BB King dead: 'King of Blues' dies in Las Vegas aged 89

Known as one of the most influential blues musicians of all time

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The Independent Online

For over five decades, BB King was the living embodiment of the blues. An enduring link between the acoustic country-blues of the rural south and the electrified urban blues that would accompany the great African-American migration to the cities of the northern US, King spent most of his life engaged on a constant tour schedule, sustaining his uptown, sophisticated big-band style, even through the folk-blues and Chicago-blues booms of the Sixties.

A cousin of bluesman Bukka White, Riley B King was born in 1925 in Indianola, Mississippi, eventually escaping the plantation to develop a reputation in Memphis, where as “The Beale Street Blues Boy” he fronted a local radio show in the late Forties: the moniker would subsequently be shortened to “Blues Boy”, and eventually just “BB”. In 1949, keen-eared talent scout Ike Turner secured King a deal with Modern Records, for whom he would prove an invaluable asset: his 1952 hit “Three O’Clock Blues” topped the R&B chart for 15 weeks, the first of an impressive string of successes.

King’s powerful but sensitive vocal style had, in the usual manner, been honed in church, while his guitar playing drew on several influential forebears, including country-blues pickers alongside jazzmen Charlie Christian and Django Reinhardt. But the primary influence on his guitar technique was T-Bone Walker, the inventor of the electric blues. To this, King added an industrious finger-vibrato that gave his lines a unique pirouetting charm, entirely in keeping with his stately, urbane character. He played a Gibson ES355 dubbed “Lucille”, the appellation deriving from when he had to rescue the instrument from a club fire in Arkansas, and learned that the fire had been caused during a dispute over a girl of that name.


In the Fifties, King established the gruelling schedule of more than 300 shows a year, which would continue until the end of the century, routinely involving intolerable harassment by racist police. “Playing the blues,” he said, “is like having to be black twice.” He would make a crucial pop crossover in the early Sixties, thanks initially to “Rock Me Baby” – a cornerstone of the British blues boom later that decade – and “The Thrill Is Gone”, which became King’s signature piece for the rest of his career.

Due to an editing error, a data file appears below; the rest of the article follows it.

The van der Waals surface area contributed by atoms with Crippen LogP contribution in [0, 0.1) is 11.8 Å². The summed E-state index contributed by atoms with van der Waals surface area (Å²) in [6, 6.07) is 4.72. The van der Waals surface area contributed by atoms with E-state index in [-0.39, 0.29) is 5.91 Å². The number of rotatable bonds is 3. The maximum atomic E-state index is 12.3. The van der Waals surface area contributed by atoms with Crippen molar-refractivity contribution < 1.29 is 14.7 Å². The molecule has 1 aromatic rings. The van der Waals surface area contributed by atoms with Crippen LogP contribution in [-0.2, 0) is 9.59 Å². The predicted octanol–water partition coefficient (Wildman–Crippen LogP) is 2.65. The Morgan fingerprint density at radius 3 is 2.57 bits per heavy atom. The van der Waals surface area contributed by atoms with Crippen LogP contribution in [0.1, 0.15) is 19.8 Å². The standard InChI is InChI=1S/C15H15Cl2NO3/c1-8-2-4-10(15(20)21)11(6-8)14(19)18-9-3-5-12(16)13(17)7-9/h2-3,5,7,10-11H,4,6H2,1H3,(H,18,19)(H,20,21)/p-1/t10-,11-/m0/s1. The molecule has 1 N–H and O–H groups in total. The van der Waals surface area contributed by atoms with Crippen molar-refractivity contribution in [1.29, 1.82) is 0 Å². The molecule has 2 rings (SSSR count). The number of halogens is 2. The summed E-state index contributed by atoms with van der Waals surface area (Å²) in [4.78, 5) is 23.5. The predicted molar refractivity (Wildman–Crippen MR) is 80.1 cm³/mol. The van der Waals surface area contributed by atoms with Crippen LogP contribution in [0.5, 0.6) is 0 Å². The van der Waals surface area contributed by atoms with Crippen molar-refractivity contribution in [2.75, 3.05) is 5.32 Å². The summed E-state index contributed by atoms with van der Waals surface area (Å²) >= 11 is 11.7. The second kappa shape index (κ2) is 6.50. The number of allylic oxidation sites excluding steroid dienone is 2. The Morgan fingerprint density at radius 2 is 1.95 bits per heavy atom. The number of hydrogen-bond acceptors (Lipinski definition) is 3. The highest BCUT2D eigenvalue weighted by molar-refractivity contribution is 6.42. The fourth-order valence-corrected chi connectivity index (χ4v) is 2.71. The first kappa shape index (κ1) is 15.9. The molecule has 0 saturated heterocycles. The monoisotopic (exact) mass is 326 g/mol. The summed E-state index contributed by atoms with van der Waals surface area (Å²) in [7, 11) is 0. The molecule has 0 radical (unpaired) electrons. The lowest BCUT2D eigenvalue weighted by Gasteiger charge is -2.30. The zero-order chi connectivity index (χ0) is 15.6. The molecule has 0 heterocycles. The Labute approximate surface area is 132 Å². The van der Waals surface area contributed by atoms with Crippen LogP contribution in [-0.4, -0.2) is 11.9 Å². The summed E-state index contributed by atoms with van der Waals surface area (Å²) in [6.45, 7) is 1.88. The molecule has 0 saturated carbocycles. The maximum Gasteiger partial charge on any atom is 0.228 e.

His adoption by white audiences came as a considerable surprise: once, arriving to play at the Fillmore West in 1968, he believed he had been driven to the wrong venue when he saw the queues of white kids outside. At that show, he was introduced by fellow performer Mike Bloomfield as “the greatest living blues guitarist”. Accompanied by the likes of Leon Russell, Joe Walsh and Carole King, his 1970 album Indianola Mississippi Seeds would give King his biggest success so far, heralding his elevation to heritage artist. Subsequent releases featured further collaborations with musicians such as Peter Green, Gary Moore, Eric Clapton, Bobby Bland and U2 – the latter group’s 1989 duet on “When Love Comes to Town” secured him a substantial late hit, while the 2008 album with Eric Clapton, Riding with the King, proved the most successful of his career, reaching double-platinum status in America.

King would remain a revered figure for the rest of his life, and one keenly aware of his cultural responsibilities. To keep the blues flame burning for subsequent generations, he donated his entire music collection of more than 20,000 records – including 7,000 rare blues 78s – to Mississippi University’s Center for the Study of Southern Culture. And throughout his career, King regularly performed for prison audiences, while ensuring his music eschewed the blues’ more profane celebrations of sexuality, drugs and violence in favour of an aspirational attitude focused on emotion expressed with elegance.